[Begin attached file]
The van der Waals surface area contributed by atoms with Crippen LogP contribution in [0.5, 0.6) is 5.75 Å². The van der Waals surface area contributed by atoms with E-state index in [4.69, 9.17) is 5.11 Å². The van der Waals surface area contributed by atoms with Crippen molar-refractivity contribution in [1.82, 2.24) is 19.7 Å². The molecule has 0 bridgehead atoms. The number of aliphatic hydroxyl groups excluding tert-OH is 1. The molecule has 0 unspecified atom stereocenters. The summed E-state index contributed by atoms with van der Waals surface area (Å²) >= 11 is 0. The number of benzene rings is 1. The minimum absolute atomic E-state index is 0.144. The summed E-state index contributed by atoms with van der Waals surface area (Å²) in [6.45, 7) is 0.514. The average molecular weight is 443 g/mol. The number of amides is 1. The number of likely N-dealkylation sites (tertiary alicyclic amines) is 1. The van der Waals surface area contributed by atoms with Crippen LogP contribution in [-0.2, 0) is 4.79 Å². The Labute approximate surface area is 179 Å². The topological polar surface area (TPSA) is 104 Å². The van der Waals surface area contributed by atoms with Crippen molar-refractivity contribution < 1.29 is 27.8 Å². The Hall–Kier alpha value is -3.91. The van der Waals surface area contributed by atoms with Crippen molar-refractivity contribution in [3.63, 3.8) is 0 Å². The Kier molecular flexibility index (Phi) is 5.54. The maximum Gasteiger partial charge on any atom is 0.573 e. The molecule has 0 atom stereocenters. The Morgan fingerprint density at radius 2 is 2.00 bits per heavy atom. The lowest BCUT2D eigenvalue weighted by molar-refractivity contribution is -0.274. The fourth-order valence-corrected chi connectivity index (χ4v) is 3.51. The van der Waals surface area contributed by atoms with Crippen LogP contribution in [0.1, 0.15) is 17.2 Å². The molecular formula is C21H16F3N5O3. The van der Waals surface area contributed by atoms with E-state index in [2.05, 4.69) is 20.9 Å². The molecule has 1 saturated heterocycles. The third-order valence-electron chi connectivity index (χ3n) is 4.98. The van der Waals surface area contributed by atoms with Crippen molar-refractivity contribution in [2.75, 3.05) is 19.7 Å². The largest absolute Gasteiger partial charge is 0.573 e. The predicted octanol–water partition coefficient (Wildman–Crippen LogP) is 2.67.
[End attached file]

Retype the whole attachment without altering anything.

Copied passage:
The van der Waals surface area contributed by atoms with Crippen LogP contribution in [0.5, 0.6) is 5.75 Å². The van der Waals surface area contributed by atoms with E-state index in [4.69, 9.17) is 5.11 Å². The van der Waals surface area contributed by atoms with Crippen molar-refractivity contribution in [1.82, 2.24) is 19.7 Å². The molecule has 0 bridgehead atoms. The number of aliphatic hydroxyl groups excluding tert-OH is 1. The molecule has 0 unspecified atom stereocenters. The summed E-state index contributed by atoms with van der Waals surface area (Å²) >= 11 is 0. The number of benzene rings is 1. The minimum absolute atomic E-state index is 0.144. The summed E-state index contributed by atoms with van der Waals surface area (Å²) in [6.45, 7) is 0.514. The average molecular weight is 443 g/mol. The number of amides is 1. The number of likely N-dealkylation sites (tertiary alicyclic amines) is 1. The van der Waals surface area contributed by atoms with Crippen LogP contribution in [-0.2, 0) is 4.79 Å². The Labute approximate surface area is 179 Å². The topological polar surface area (TPSA) is 104 Å². The van der Waals surface area contributed by atoms with Crippen molar-refractivity contribution < 1.29 is 27.8 Å². The Hall–Kier alpha value is -3.91. The van der Waals surface area contributed by atoms with Crippen molar-refractivity contribution in [3.63, 3.8) is 0 Å². The Kier molecular flexibility index (Phi) is 5.54. The maximum Gasteiger partial charge on any atom is 0.573 e. The molecule has 0 atom stereocenters. The Morgan fingerprint density at radius 2 is 2.00 bits per heavy atom. The lowest BCUT2D eigenvalue weighted by molar-refractivity contribution is -0.274. The fourth-order valence-corrected chi connectivity index (χ4v) is 3.51. The van der Waals surface area contributed by atoms with Crippen LogP contribution in [0.1, 0.15) is 17.2 Å². The molecular formula is C21H16F3N5O3. The van der Waals surface area contributed by atoms with E-state index in [2.05, 4.69) is 20.9 Å². The molecule has 1 saturated heterocycles. The third-order valence-electron chi connectivity index (χ3n) is 4.98. The van der Waals surface area contributed by atoms with Crippen molar-refractivity contribution in [2.75, 3.05) is 19.7 Å². The largest absolute Gasteiger partial charge is 0.573 e. The predicted octanol–water partition coefficient (Wildman–Crippen LogP) is 2.67.